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>This May Be Good

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>A Swimming Bot Inside Your Body?

>he Boston Globe describes the efforts of a Japanese-born scientist to develop new technologies for use in surgery. His last project is to build a swimming robot designed to explore the human gastrointestinal tract (GI tract) from esophagus to colon. This 2-centimeter long robot will have a swimming tail to deliver the energy picked from the outside and use it to steer it in the GI tract. It will also be able to send back images to the physicians and to deliver therapy. Coincidentally, the Philadelphia Inquirer is reporting about another medical robot helper able to crawl like an inchworm into your heart. This second robot, the HeartLander, is designed by Cameron Riviere, an associate research professor at Carnegie Mellon University’s Robotics Institute in Pittsburgh. But it’s not an independen robot.

The device is inserted through a small incision in the chest and controlled with a wire tether by an external operator. Two suction-pad feet and a flexible midsection enable the device to move at about half a foot a minute. “It is not completely independent or detached, but can freely move with the beating heart,” Riviere said. Just 6 millimeters high and 8 wide, the robot can squeeze into the space between the heart and its outer lining. Tiny holes on the feet create a vacuum that ensures HeartLander remains attached.

Now, let’s move to the swimming robot designed by Nobuhiko Hata, technical director of image guided therapy at Brigham And Women’s Hospital and a professor of radiology at Harvard Medical School. Here are his comments about a trip to Japan which led him to the design of this swimming robot.

“In Japan they’re thinking seriously on integrating robots as partners” with human beings, he says. This cooperative philosophy inspired Hata to think about applying mechanical techniques to problems he had previously only been thinking about through computers. The result: “the swimming robot.”

There are similar devices under development, but Hata’s has the distinction of “swimming” — using oscillations in the magnetic field of an MRI machine to power its fins. It will literally dart like a minnow through the body’s cavities, taking images, and, perhaps, releasing chemicals or directing a tiny laser at the problem area. Hata’s robot is still in the early stages of development, but this month he will present a paper on it at a radiologists’ conference in Berlin.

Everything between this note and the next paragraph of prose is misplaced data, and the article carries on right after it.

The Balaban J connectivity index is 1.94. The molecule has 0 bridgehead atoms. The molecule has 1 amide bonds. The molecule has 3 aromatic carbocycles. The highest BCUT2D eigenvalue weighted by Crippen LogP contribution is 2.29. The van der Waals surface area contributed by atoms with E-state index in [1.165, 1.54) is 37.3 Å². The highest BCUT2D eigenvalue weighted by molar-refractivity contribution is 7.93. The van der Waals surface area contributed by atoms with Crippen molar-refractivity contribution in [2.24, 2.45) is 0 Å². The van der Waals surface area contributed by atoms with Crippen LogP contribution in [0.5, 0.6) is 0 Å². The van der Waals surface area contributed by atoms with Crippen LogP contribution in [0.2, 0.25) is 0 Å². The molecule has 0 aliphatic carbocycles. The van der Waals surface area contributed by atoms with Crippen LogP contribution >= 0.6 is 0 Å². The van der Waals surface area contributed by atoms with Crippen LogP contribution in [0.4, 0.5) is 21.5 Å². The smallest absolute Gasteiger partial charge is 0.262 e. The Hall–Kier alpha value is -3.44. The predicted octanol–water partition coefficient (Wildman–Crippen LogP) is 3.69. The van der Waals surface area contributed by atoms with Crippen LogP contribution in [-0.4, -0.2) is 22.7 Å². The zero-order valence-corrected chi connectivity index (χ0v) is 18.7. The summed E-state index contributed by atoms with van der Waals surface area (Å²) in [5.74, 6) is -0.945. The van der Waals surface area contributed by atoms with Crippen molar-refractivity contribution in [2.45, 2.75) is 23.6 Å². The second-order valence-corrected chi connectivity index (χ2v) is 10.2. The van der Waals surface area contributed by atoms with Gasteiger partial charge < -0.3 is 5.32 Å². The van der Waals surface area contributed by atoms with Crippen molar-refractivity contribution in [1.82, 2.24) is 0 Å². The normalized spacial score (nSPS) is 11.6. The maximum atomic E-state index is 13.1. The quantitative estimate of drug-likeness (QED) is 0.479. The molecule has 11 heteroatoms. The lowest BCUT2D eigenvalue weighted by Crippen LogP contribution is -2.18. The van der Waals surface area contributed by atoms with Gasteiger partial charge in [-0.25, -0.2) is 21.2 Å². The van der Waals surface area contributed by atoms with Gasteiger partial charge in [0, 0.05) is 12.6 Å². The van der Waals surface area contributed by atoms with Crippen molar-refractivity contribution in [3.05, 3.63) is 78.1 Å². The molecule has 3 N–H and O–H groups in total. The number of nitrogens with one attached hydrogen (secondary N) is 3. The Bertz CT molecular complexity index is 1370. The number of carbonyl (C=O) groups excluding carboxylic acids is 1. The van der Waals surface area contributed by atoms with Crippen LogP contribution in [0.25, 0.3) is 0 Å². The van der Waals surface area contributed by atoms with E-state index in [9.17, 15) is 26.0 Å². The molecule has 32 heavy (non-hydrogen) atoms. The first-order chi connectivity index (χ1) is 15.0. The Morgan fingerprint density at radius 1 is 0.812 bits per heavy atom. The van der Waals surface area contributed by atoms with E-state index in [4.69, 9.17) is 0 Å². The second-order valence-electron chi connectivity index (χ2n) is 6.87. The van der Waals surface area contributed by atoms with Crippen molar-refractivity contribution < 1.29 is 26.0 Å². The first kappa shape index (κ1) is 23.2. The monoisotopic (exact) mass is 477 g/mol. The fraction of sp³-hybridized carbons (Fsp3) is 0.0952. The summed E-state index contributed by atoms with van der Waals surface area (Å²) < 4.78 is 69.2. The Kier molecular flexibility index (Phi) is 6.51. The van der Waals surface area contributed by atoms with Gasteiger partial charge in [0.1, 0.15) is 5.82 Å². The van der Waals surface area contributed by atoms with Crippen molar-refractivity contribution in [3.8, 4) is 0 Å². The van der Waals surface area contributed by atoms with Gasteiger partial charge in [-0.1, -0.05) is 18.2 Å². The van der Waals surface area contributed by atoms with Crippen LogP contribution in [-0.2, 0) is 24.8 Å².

In “Radiology and GI Imaging Close the Divide,” Imaging Technology News gives more details about this active swimming endoscope. (Cristen C. Bolan, Imaging Technology News, April issue 2007)

The current capsule endoscope on the market is passive — it moves down the GI tract starting with parastatic movement of the esophagus. The problem, according to Hata, is that you cannot drive the capsule toward suspicious lesions nor can you position it to do more precise scrutiny of a lesion. Hata believes that the solution to the problem is to develop an actively steerable endoscope, and, to this end, he is developing swimming micro-robots — un-tethered endoscopes for transmitting images from inside the body.

“Our technology is unique in the sense that it swims. Others have developed an endoscope, rowing it through the GI tract, but we believe that a swimming tail is the most efficient way of delivering the energy from the outside and then converting it to a propulsion pulse to steer it in the GI tract,” said Hata. The propulsion is inspired by a novel propulsion theory based on flagellar motion and is achieved by creating a traveling wave along a tail made of piezoelectric material decomposed into the natural modes of the beam. According to Dr. Hata, three individual waving tails, controlled by a magnetic field, are designed to swim in any direction.